Remarkably, Jolyon lost none of his appetite for speed and was back racing the following spring. That determination was once again evident when he was competing in GP2.
After racing in glamorous locations such as Monaco or Barcelona on a Sunday, he would then make his way back to the UK to sit a university exam on a cold Monday morning in Nottingham, later graduating with a degree in business management.
In GP2, he gained a reputation as a levelheaded racer, who benefits from experience and uses his amassed knowledge to great effect. Combined with his instinctive ability to overtake, this has often enabled him to surprise his rivals on track. He memorably overtook Felipe Nasr twice in one weekend in Hungary last year, invoking the Brazilian’s ire on the podium.
“We were team-mates at Carlin the year before and didn’t end on great terms,” Palmer recounts. “He crashed into me at Spa and I beat him in a straight fight in Singapore. The next year we were title rivals and I knew I had to beat him in Hungary. I came from a long way back and lobbed it up the inside and we nearly crashed. He wasn’t happy; we had words afterwards.”
With his former GP2 team-mates Marcus Ericsson and Nasr having established themselves at Sauber in F1 in 2015, Palmer is also relishing his chance to prove what he can do. While he had some financial help from his father in GP2, he’s been able to raise funds for F1 from other personal sponsors, including Comma, an oil company based in Kent. But aside from shortterm help (which is much needed in Enstone), there is greater long-term stability coming, as Renault continue (at the time of F1 Racing going to press) their takeover of the squad.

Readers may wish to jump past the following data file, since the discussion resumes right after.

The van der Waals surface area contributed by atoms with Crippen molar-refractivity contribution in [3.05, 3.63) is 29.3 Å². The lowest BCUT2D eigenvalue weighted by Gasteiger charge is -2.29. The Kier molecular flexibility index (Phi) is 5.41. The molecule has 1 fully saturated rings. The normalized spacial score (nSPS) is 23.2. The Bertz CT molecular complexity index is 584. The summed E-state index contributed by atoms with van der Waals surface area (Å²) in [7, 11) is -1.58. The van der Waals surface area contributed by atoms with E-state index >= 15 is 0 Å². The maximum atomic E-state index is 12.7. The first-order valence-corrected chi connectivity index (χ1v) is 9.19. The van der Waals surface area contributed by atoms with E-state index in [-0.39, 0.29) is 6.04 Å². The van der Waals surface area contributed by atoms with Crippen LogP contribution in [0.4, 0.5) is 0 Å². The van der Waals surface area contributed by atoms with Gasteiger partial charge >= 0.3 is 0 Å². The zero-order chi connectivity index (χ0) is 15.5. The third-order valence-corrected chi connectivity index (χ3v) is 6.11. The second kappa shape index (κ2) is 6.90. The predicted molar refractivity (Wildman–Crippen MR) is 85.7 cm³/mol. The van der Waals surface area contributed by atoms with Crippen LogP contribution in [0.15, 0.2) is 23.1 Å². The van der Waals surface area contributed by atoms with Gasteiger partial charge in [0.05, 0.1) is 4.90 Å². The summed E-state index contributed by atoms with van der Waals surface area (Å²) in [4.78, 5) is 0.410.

“Renault coming in is huge, because this team would be insecure without them,” says Palmer. “It’s been tough going, but the shareholders have been working through things. Renault coming in is good for the sport and exciting for me next season. I don’t think there’ll be fireworks straight away, but they’ll secure the team financially and will be fully motivated to do a good job.”
As he prepares for his first season as an F1 racer, Palmer is looking to cut his commute by moving from Sussex to Oxfordshire “because the M25 is hell”. It seems sensible: we make it back from our stroll at the appointed hour, but as he strides off to speak to the Beeb, it’s clear that, increasingly, his time is much in demand.
for driving an “There is no substitute
gives me a F1 car. To be out in FP1
I can do. I’m chance to prove what
lap record, not trying to set a new
about” but equally I’m not hanging
“Renault coming in is huge. It’s good for the sport and exciting for me next season”